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|1||Show/Hide More||II.C. Mens Rea|
Mens rea—a guilty mind—is the second part of criminal culpability, and undoubtedly one of the most complex subjects we will study in this course. Intricately tied into concepts of blameworthiness, mens rea can determine whether the same conduct and result constitute a blameless accident or a capital offense.
The cases and readings in this section represent a range of mens rea categories, from a lack of mens rea to various grades of mens rea: negligence, recklessness, knowledge, and purpose. As you will see here and throughout this course, there are gradations and exceptions even within these categories.
The questions these cases raise are fundamental to the study of criminal law. As you read through them, consider why each crime requires the mens rea that is attached to it, whether you think that requirement is fair, and the impact of the mens rea requirement on the enforcement of the law. How would the crime have been adjudicated under different mens rea requirements? Does the requirement track your sense of moral blameworthiness?
|1.6||Show/Hide More||Oliver Wendell Holmes, Jr. - "The Path of the Law"|
|1.9||Show/Hide More||II.C.i Strict Liability|
As we already discovered in the last section in Garnett v. State, some crimes do not require any mens rea. Such “strict liability” crimes can result in punishment for an act alone. While mens rea is typically a crucial part of defining blameworthiness in criminal law, strict liability crimes are often more concerned with regulating behavior than punishing the most blameworthy offenders.
The following cases explore this idea. As you read them, consider why a lawmaker might choose to create a strict liability crime, and why a court might allow one. Are certain kinds of crime particularly apt to be strict liability offenses? What effect does removing the mens rea requirement have, and what expectations does it impose upon people?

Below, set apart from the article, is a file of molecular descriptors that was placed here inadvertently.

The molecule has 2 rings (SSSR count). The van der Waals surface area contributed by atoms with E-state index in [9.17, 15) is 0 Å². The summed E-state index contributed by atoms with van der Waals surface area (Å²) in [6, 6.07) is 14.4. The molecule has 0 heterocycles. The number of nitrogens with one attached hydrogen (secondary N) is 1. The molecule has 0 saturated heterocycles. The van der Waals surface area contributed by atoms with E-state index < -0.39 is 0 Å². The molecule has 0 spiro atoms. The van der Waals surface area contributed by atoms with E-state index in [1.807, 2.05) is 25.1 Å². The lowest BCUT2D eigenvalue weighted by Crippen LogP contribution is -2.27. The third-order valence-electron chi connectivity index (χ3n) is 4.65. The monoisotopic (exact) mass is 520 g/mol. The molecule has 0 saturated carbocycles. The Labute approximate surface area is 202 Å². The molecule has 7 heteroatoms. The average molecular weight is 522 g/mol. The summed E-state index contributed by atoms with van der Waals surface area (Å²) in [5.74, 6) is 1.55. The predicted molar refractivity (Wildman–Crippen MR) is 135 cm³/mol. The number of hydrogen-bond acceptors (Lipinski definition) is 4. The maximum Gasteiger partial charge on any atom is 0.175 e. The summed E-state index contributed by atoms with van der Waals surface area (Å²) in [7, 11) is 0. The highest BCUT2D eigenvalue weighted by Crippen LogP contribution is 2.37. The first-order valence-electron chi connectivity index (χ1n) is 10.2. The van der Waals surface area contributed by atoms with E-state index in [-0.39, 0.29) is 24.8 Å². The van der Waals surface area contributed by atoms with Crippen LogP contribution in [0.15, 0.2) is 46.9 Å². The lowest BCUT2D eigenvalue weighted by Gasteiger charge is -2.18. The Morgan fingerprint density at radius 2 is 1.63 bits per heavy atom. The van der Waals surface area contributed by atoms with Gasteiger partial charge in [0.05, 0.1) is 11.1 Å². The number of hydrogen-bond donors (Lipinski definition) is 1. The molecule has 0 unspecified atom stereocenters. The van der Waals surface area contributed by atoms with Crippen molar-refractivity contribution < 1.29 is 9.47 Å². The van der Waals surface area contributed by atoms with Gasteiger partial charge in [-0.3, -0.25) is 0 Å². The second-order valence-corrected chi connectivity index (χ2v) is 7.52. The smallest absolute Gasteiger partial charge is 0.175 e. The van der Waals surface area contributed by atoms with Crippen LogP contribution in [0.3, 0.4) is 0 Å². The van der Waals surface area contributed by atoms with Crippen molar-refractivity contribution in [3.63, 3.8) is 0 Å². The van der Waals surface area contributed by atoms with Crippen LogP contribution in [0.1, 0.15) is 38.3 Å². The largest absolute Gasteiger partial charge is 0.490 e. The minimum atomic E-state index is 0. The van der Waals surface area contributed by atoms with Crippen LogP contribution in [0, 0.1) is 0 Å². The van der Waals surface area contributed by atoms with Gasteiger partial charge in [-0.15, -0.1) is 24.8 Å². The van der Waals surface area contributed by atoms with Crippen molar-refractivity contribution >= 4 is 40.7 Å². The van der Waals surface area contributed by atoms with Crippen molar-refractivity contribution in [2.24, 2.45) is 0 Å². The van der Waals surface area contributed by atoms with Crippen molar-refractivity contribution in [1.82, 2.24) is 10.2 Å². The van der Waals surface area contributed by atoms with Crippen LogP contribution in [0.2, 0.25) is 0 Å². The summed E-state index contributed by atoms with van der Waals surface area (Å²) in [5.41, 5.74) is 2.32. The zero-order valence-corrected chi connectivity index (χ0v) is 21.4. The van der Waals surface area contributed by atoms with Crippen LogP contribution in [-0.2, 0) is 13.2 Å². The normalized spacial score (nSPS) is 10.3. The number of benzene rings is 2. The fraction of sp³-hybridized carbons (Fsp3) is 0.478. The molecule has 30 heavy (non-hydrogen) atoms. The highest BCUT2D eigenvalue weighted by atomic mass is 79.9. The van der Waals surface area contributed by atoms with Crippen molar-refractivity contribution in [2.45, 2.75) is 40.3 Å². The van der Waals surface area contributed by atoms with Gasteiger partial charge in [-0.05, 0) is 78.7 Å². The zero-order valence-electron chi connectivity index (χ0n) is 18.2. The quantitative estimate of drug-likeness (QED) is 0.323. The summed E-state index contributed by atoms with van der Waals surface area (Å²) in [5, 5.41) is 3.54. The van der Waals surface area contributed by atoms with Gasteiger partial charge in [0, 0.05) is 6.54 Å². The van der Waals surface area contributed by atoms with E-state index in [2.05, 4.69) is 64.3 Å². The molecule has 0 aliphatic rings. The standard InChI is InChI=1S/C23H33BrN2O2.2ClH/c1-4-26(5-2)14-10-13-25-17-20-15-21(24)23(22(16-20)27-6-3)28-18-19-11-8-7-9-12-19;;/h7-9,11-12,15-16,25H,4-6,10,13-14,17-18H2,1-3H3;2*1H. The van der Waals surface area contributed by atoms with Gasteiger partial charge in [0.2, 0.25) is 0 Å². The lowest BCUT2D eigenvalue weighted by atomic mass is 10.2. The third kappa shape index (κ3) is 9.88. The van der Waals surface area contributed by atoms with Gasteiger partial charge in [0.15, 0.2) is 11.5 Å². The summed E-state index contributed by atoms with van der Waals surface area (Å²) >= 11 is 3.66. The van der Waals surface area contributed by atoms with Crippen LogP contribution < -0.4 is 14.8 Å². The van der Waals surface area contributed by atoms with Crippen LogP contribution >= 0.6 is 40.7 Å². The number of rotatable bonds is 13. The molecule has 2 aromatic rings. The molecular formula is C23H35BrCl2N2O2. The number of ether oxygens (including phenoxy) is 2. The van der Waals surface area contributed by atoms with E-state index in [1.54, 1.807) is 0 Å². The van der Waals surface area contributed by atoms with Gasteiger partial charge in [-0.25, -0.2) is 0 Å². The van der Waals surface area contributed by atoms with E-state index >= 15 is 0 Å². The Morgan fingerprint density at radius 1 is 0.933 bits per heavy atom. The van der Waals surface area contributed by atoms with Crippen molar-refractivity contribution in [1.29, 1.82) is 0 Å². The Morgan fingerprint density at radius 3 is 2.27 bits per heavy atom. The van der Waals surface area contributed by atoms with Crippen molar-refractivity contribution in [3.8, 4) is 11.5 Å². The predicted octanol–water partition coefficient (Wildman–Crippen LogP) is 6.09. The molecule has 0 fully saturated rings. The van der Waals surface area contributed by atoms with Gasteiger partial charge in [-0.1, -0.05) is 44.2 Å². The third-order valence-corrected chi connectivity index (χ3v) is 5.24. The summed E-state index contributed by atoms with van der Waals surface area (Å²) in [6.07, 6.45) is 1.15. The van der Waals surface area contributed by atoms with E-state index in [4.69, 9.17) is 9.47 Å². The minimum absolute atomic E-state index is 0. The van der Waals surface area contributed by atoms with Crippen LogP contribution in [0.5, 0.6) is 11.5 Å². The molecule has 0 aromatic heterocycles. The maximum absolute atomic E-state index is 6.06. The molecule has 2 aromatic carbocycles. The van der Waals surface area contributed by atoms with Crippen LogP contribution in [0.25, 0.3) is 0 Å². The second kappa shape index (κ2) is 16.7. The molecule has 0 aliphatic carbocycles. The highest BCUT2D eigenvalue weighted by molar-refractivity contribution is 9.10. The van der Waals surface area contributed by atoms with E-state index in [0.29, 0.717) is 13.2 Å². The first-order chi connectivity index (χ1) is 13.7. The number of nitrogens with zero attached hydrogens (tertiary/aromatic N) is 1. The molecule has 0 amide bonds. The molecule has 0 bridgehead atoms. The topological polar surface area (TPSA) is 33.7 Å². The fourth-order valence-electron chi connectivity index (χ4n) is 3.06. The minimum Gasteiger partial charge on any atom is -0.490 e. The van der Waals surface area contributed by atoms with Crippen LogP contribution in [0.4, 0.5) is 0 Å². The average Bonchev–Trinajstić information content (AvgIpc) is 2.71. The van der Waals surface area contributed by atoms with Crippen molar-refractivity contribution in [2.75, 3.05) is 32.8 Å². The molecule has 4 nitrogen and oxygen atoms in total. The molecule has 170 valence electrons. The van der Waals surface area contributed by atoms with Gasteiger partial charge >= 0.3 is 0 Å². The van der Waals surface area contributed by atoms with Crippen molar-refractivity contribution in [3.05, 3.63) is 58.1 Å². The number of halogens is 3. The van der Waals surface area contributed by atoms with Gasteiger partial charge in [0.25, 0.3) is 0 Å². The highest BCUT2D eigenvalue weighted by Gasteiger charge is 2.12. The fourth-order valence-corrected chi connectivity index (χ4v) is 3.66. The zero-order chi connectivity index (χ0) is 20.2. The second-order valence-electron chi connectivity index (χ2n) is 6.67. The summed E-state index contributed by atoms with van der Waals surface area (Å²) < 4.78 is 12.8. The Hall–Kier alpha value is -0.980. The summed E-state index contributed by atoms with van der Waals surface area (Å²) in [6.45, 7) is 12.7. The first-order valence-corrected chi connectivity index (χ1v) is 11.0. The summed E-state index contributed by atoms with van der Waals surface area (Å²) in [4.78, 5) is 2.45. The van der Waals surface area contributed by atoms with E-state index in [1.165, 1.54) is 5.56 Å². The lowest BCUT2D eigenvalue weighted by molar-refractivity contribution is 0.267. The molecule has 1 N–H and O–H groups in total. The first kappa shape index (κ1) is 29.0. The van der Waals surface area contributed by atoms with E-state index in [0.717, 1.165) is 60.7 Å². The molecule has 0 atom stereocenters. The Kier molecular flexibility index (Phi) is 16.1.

|2||Show/Hide More||II.B. Actus Reus|
Actus reus, or the act requirement, is the first part of culpability in criminal law. (You will meet the second part, mens rea, in the next section.) In short, almost every crime must have an act, but defining that act can be tricky. Sometimes something that seems like an act isn’t an act; other times, something that does not seem like an act is one.
These cases introduce you to the act requirement. Notice distinctions between voluntary and involuntary acts, and between conduct and the results of conduct. Consider why the court reaches the decision it does in each case, and what its decision says about its concept of blameworthiness.
|2.4||Show/Hide More||II.B.i Acts v. Omissions|
When is not acting an act?
One of the most fraught distinctions in criminal law has been the act/omission distinction. For most people, punishing inaction in certain situations seems to flow naturally out of the sense of blameworthiness that underpins much of criminal law. However, defining the criminal act when it is not an act raises problems.
As a general rule, there is no criminal liability for omissions. The following cases and readings consider the exceptions to this rule, whether they arise from statutorily created duties, special moral relationships, contractual relationships, or the voluntary assumption of responsibilities. As you will see, in some cases, criminalizing omissions likely tracks your moral intuitions. In others, you may feel more conflicted. Consider why different scenarios imply different levels of blameworthiness, but also what goals or behaviors society may seek to promote by assigning affirmative duties to act.
July 10, 2014
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